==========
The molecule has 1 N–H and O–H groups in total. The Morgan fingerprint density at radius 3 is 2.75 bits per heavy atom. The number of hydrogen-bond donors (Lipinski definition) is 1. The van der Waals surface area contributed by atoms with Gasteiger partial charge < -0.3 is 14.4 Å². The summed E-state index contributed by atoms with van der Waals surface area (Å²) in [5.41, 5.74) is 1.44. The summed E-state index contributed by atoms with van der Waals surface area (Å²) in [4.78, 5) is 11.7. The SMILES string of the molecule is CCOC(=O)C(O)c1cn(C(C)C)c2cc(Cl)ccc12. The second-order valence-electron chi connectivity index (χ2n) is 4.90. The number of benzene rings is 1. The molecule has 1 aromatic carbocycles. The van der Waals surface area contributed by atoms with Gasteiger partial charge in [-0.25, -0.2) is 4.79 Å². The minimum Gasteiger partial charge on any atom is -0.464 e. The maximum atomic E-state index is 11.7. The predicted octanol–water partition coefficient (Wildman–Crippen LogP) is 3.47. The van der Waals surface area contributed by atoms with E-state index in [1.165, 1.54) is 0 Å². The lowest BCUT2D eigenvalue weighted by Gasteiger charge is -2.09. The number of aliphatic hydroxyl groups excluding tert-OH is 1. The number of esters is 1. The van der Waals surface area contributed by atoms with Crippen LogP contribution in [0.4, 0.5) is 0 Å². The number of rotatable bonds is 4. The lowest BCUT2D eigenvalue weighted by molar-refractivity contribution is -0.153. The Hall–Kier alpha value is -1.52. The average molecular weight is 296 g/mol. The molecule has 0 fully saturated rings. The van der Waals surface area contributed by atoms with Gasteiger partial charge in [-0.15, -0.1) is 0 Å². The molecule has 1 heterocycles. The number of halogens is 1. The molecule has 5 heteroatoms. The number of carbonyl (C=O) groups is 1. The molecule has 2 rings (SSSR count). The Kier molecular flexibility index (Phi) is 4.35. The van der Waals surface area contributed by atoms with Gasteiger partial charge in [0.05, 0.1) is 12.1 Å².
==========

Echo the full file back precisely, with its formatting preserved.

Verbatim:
The molecule has 1 N–H and O–H groups in total. The Morgan fingerprint density at radius 3 is 2.75 bits per heavy atom. The number of hydrogen-bond donors (Lipinski definition) is 1. The van der Waals surface area contributed by atoms with Gasteiger partial charge < -0.3 is 14.4 Å². The summed E-state index contributed by atoms with van der Waals surface area (Å²) in [5.41, 5.74) is 1.44. The summed E-state index contributed by atoms with van der Waals surface area (Å²) in [4.78, 5) is 11.7. The SMILES string of the molecule is CCOC(=O)C(O)c1cn(C(C)C)c2cc(Cl)ccc12. The second-order valence-electron chi connectivity index (χ2n) is 4.90. The number of benzene rings is 1. The molecule has 1 aromatic carbocycles. The van der Waals surface area contributed by atoms with Gasteiger partial charge in [-0.25, -0.2) is 4.79 Å². The minimum Gasteiger partial charge on any atom is -0.464 e. The maximum atomic E-state index is 11.7. The predicted octanol–water partition coefficient (Wildman–Crippen LogP) is 3.47. The van der Waals surface area contributed by atoms with E-state index in [1.165, 1.54) is 0 Å². The lowest BCUT2D eigenvalue weighted by Gasteiger charge is -2.09. The number of aliphatic hydroxyl groups excluding tert-OH is 1. The number of esters is 1. The van der Waals surface area contributed by atoms with Crippen LogP contribution in [0.4, 0.5) is 0 Å². The number of rotatable bonds is 4. The lowest BCUT2D eigenvalue weighted by molar-refractivity contribution is -0.153. The Hall–Kier alpha value is -1.52. The average molecular weight is 296 g/mol. The molecule has 0 fully saturated rings. The van der Waals surface area contributed by atoms with Gasteiger partial charge in [-0.15, -0.1) is 0 Å². The molecule has 1 heterocycles. The number of halogens is 1. The molecule has 5 heteroatoms. The number of carbonyl (C=O) groups is 1. The molecule has 2 rings (SSSR count). The Kier molecular flexibility index (Phi) is 4.35. The van der Waals surface area contributed by atoms with Gasteiger partial charge in [0.05, 0.1) is 12.1 Å².